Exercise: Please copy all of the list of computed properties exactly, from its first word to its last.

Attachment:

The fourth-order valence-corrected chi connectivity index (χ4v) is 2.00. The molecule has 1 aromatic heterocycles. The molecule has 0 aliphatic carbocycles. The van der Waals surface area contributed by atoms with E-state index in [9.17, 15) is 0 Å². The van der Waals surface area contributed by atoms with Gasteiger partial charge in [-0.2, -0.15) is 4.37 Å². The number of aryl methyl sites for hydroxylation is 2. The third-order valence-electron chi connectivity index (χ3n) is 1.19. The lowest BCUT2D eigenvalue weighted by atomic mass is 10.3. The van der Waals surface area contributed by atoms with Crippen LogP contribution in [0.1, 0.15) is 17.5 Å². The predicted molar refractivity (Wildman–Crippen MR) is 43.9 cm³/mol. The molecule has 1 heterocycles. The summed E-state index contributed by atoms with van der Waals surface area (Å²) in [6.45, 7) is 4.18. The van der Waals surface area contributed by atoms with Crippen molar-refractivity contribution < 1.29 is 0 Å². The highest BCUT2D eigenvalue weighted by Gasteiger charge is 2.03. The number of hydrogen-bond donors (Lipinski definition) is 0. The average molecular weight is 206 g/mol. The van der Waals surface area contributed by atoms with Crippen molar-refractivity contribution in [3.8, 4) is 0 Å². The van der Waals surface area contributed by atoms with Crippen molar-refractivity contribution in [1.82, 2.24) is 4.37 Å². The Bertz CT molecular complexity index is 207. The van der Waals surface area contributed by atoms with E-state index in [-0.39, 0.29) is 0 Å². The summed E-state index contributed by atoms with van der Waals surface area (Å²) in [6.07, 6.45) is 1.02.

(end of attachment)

The fourth-order valence-corrected chi connectivity index (χ4v) is 2.00. The molecule has 1 aromatic heterocycles. The molecule has 0 aliphatic carbocycles. The van der Waals surface area contributed by atoms with E-state index in [9.17, 15) is 0 Å². The van der Waals surface area contributed by atoms with Gasteiger partial charge in [-0.2, -0.15) is 4.37 Å². The number of aryl methyl sites for hydroxylation is 2. The third-order valence-electron chi connectivity index (χ3n) is 1.19. The lowest BCUT2D eigenvalue weighted by atomic mass is 10.3. The van der Waals surface area contributed by atoms with Crippen LogP contribution in [0.1, 0.15) is 17.5 Å². The predicted molar refractivity (Wildman–Crippen MR) is 43.9 cm³/mol. The molecule has 1 heterocycles. The summed E-state index contributed by atoms with van der Waals surface area (Å²) in [6.45, 7) is 4.18. The van der Waals surface area contributed by atoms with Crippen molar-refractivity contribution < 1.29 is 0 Å². The highest BCUT2D eigenvalue weighted by Gasteiger charge is 2.03. The number of hydrogen-bond donors (Lipinski definition) is 0. The average molecular weight is 206 g/mol. The van der Waals surface area contributed by atoms with Crippen molar-refractivity contribution in [3.8, 4) is 0 Å². The van der Waals surface area contributed by atoms with Crippen molar-refractivity contribution in [1.82, 2.24) is 4.37 Å². The Bertz CT molecular complexity index is 207. The van der Waals surface area contributed by atoms with E-state index in [-0.39, 0.29) is 0 Å². The summed E-state index contributed by atoms with van der Waals surface area (Å²) in [6.07, 6.45) is 1.02.